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Sunday, 15 March 2009

Islamic Finance: A Growing Industry - The Proliferation of Interest-free Finance

By Dr. Salina Hj. Kassim and Dr. M. Shabri Abd. Majid
International Islamic University – Malaysia

The recent financial crisis which originated from the 2007 US sub-prime crisis has been labelled as the worst financial crisis since the Great Depression by George Soros, Joseph Stiglitz, and the International Monetary Fund (IMF) (Jaffee, 2008; Tong and Wei, 2008). It has now become a full-blown global economic crisis.

Due to the borderless nature of the global economy, the economic downturn in the United States has created a systemic shock that has been transmitted to the economies around the world. So, the crisis has inflicted heavy damage on markets and institutions at the core of the global financial system (IMF, 2008).

While many believe that the "worst is not over", continuous deliberations are ongoing to diagnose the root of the crisis and find solutions to the current problems that the global economy is facing.

Just like the cases of previous crises, once the crisis sets in, continuous efforts are undertaken to improve and strengthen the current financial infrastructure so as to avoid such crisis from happening again in the future.

This crisis of 2008 is unprecedented in its nature. Even the well-established and what is considered "too big to fail" financial institutions are being badly affected by the crisis (Citibank, Lehman Brothers and AIG, just to name a few).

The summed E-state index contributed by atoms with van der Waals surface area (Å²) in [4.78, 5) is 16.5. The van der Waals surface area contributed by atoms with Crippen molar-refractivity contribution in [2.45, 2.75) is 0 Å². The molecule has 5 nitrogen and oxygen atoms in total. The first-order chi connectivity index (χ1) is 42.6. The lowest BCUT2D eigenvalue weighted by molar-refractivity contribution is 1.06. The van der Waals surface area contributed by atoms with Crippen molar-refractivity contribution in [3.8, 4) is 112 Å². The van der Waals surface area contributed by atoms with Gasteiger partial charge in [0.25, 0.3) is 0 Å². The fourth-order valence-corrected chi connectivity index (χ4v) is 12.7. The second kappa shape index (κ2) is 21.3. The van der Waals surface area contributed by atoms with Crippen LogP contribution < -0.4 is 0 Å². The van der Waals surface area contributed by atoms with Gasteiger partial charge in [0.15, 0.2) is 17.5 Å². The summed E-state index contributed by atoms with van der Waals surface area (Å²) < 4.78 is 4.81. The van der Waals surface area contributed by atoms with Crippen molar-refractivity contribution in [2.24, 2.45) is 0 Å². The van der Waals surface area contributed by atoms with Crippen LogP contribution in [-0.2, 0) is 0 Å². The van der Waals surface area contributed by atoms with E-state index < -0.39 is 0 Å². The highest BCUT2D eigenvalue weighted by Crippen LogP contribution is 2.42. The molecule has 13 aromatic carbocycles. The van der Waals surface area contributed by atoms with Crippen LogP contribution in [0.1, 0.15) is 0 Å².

Successful Principles

On the contrary, the Islamic banking and financial institutions throughout the world are somewhat "sheltered" from the global financial shocks.

Despite slowing down, the top ten Islamic banks continued to show encouraging performance by recording an average annual growth of around 30 percent for 2008.

While conventional banks consolidate and retrench workers, Islamic banks particularly in the Gulf Coopeartion Council countries continue to expand and recruit new workers.

The resilience of the Islamic financial institutions to the current financial shocks, as well as their robust growth have led many quarters to conclude that Islamic banking could provide a solution to the current financial ills and be a viable alternative to the current financial system.

The current crisis seems to highlight the weaknesses of the conventional banking and finance philosophy on which the global financial system is built upon.

The conventional system allows multiple debt creation on a particular asset without a real underlying transaction made possible by credit default swap.

Quite the contrary, Islamic finance requires that financial dealings must be backed by real assets and be in line with the Islamic law, Shariah.

Generally, the principles upon which Islamic banking system is built on ensure the element of certainty and stability in financial dealings.

In particular, the requirements that the financial dealings must be free from Riba (interest), gharar (uncertainty), and maysir (gambling) ensure that the elements of exploitation and excessive speculation are avoided.

To ensure fairness and justice, financial dealings in the Islamic context must observe the concept of iwad (equal counter-value, which comprises of work effort, risk assumption, and product liability).

There are various supervisory authorities that are committed to oversee the overall compliancy of the financial instruments offered by the Islamic financial institutions, such as the Shariah supervisory board, as well as national regulatory authorities.

More importantly, financial dealings in Islamic banking and finance are guided by the ultimate objective of achieving the ideals of equitable justice where priority is given to equity-based financing rather than debt-based financing.

The conventional financial system which focuses largely on debt-based financing has resulted in concentration of wealth circulated largely among the deemed credit-worthy corporations and individuals.